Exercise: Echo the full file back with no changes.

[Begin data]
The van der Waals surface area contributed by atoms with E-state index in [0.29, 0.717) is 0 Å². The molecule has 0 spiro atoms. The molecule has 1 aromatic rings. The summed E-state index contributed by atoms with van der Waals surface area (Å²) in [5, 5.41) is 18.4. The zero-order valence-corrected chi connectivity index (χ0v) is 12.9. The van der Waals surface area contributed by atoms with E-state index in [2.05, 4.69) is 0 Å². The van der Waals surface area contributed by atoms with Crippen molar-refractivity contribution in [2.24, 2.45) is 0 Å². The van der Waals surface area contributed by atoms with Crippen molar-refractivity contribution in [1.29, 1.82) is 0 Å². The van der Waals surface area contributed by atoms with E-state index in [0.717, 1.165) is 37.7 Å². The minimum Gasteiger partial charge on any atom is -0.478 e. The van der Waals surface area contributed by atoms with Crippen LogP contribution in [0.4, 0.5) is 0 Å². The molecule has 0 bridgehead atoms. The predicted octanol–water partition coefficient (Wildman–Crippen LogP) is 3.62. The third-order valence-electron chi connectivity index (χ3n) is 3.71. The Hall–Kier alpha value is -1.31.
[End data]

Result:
The van der Waals surface area contributed by atoms with E-state index in [0.29, 0.717) is 0 Å². The molecule has 0 spiro atoms. The molecule has 1 aromatic rings. The summed E-state index contributed by atoms with van der Waals surface area (Å²) in [5, 5.41) is 18.4. The zero-order valence-corrected chi connectivity index (χ0v) is 12.9. The van der Waals surface area contributed by atoms with E-state index in [2.05, 4.69) is 0 Å². The van der Waals surface area contributed by atoms with Crippen molar-refractivity contribution in [2.24, 2.45) is 0 Å². The van der Waals surface area contributed by atoms with Crippen molar-refractivity contribution in [1.29, 1.82) is 0 Å². The van der Waals surface area contributed by atoms with E-state index in [0.717, 1.165) is 37.7 Å². The minimum Gasteiger partial charge on any atom is -0.478 e. The van der Waals surface area contributed by atoms with Crippen LogP contribution in [0.4, 0.5) is 0 Å². The molecule has 0 bridgehead atoms. The predicted octanol–water partition coefficient (Wildman–Crippen LogP) is 3.62. The third-order valence-electron chi connectivity index (χ3n) is 3.71. The Hall–Kier alpha value is -1.31.